“Those shall-issue regimes may require a license applicant to undergo fingerprinting, a background check, a mental health records check, and training in firearms handling and in laws regarding the use of force, among other possible requirements,” Kavanaugh wrote.
New York risk
Writing for the dissenters, Justice Stephen Breyer said the ruling would “severely burden” efforts by states to curb rising gun violence, now the mostly likely cause of death among US children and adolescents. Gun-related deaths topped 45,000 in 2020, according to federal figures.
“The question of firearm regulation presents a complex problem — one that should be solved by legislatures rather than courts,” Breyer wrote in an opinion joined by Justices Stephen Breyer, Elena Kagan and Sonia Sotomayor.
Breyer listed more than a dozen recent mass shootings, including the attacks in Buffalo and Uvalde. That drew a rebuttal from one of the justices in the majority, Samuel Alito.
“How does the dissent account for the fact that one of the mass shootings near the top of its list took place in Buffalo?” Alito wrote. “The New York law at issue in this case obviously did not stop that perpetrator.”
New York City Mayor Eric Adams said in a statement the ruling “will put New Yorkers at further risk of gun violence.”
“We will work together to mitigate the risks this decision will create once it is implemented, as we cannot allow New York to become the Wild West,” Adams said.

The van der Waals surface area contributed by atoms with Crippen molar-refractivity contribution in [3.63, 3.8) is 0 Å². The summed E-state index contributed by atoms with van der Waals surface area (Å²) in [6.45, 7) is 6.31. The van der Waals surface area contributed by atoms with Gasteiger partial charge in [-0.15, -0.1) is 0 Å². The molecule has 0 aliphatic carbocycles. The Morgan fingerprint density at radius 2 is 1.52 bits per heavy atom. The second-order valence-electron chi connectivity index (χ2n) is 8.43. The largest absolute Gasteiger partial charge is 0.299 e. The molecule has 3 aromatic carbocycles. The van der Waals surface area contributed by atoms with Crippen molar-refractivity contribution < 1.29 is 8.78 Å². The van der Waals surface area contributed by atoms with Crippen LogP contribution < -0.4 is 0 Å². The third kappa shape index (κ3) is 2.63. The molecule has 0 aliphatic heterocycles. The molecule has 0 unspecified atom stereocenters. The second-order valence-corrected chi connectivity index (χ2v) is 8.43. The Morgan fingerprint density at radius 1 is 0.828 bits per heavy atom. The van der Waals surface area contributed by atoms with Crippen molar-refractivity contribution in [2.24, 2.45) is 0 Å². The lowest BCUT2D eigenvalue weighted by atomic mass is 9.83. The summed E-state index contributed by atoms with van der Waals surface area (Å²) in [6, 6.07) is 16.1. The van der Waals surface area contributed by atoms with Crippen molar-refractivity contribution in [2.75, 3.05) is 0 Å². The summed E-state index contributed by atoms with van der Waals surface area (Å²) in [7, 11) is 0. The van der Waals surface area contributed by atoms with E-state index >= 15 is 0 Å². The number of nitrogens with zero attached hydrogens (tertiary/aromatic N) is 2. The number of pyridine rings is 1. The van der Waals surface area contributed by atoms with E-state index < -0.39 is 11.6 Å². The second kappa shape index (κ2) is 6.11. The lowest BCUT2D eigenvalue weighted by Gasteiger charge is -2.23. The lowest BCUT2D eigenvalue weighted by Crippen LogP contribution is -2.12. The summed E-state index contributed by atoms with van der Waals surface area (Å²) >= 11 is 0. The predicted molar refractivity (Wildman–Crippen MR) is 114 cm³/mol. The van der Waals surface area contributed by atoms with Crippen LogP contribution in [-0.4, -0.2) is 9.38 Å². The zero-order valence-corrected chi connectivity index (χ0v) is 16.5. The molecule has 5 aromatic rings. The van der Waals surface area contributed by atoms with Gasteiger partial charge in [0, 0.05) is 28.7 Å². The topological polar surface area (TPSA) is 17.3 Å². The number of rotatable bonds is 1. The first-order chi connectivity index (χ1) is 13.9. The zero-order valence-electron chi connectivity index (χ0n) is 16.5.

New York Governor Kathy Hochul called the ruling “frightening” and said it takes away the state’s right to protect its citizens. She said she expects to hold a special Legislative session in July to discuss the state’s gun laws, particularly looking at restrictions on sensitive locations.
Everytown for Gun Safety, which advocates gun-safety measures, is backed by Michael Bloomberg, founder and majority owner of Bloomberg News parent company Bloomberg LP. The group filed a brief at the Supreme Court supporting the New York restrictions.
The National Rifle Association celebrated the victory. “Today’s ruling is a watershed win for good men and women all across America and is the result of a decades-long fight the NRA has led,” NRA Chief Executive Officer Wayne LaPierre said. “The right to self-defense and to defend your family and loved ones should not end at your home.”
Shares of gun makers and distributors rose to session highs Thursday after the ruling. Smith & Wesson Brands Inc. jumped as much as 9.6%, while Sturm Ruger & Co. climbed 4.4% and Ammo Inc. advanced 4.4%.